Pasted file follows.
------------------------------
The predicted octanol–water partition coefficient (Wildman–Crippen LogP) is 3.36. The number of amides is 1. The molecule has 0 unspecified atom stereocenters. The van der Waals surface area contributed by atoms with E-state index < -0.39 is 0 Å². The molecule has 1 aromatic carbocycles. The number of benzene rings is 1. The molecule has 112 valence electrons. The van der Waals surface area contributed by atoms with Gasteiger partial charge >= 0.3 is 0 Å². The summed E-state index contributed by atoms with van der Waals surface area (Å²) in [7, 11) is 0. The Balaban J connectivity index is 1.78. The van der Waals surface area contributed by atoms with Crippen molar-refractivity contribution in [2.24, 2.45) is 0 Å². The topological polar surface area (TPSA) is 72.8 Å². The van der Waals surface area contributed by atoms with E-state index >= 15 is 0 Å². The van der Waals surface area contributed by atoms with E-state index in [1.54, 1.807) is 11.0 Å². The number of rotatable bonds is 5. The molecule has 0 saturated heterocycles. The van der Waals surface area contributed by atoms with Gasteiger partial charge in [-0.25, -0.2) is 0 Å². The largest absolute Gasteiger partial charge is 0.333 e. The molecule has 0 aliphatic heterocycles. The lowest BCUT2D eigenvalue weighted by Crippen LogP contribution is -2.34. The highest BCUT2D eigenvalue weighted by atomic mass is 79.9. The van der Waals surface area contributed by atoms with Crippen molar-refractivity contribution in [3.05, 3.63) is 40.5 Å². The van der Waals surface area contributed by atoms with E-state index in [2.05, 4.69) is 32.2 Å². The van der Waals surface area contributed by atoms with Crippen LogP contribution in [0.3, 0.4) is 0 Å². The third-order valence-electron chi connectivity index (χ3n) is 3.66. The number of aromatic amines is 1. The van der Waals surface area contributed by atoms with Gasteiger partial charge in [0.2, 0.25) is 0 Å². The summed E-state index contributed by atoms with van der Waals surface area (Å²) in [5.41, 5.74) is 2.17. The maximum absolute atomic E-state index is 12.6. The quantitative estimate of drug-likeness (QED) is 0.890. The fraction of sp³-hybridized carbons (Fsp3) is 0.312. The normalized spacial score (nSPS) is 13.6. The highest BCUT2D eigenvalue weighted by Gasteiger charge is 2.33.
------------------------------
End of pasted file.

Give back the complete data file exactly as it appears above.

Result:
The predicted octanol–water partition coefficient (Wildman–Crippen LogP) is 3.36. The number of amides is 1. The molecule has 0 unspecified atom stereocenters. The van der Waals surface area contributed by atoms with E-state index < -0.39 is 0 Å². The molecule has 1 aromatic carbocycles. The number of benzene rings is 1. The molecule has 112 valence electrons. The van der Waals surface area contributed by atoms with Gasteiger partial charge >= 0.3 is 0 Å². The summed E-state index contributed by atoms with van der Waals surface area (Å²) in [7, 11) is 0. The Balaban J connectivity index is 1.78. The van der Waals surface area contributed by atoms with Crippen molar-refractivity contribution in [2.24, 2.45) is 0 Å². The topological polar surface area (TPSA) is 72.8 Å². The van der Waals surface area contributed by atoms with E-state index >= 15 is 0 Å². The van der Waals surface area contributed by atoms with E-state index in [1.54, 1.807) is 11.0 Å². The number of rotatable bonds is 5. The molecule has 0 saturated heterocycles. The van der Waals surface area contributed by atoms with Gasteiger partial charge in [-0.25, -0.2) is 0 Å². The largest absolute Gasteiger partial charge is 0.333 e. The molecule has 0 aliphatic heterocycles. The lowest BCUT2D eigenvalue weighted by Crippen LogP contribution is -2.34. The highest BCUT2D eigenvalue weighted by atomic mass is 79.9. The van der Waals surface area contributed by atoms with Crippen molar-refractivity contribution in [3.05, 3.63) is 40.5 Å². The van der Waals surface area contributed by atoms with E-state index in [2.05, 4.69) is 32.2 Å². The van der Waals surface area contributed by atoms with Crippen LogP contribution in [0.3, 0.4) is 0 Å². The third-order valence-electron chi connectivity index (χ3n) is 3.66. The number of aromatic amines is 1. The van der Waals surface area contributed by atoms with Gasteiger partial charge in [0.2, 0.25) is 0 Å². The summed E-state index contributed by atoms with van der Waals surface area (Å²) in [5.41, 5.74) is 2.17. The maximum absolute atomic E-state index is 12.6. The quantitative estimate of drug-likeness (QED) is 0.890. The fraction of sp³-hybridized carbons (Fsp3) is 0.312. The normalized spacial score (nSPS) is 13.6. The highest BCUT2D eigenvalue weighted by Gasteiger charge is 2.33.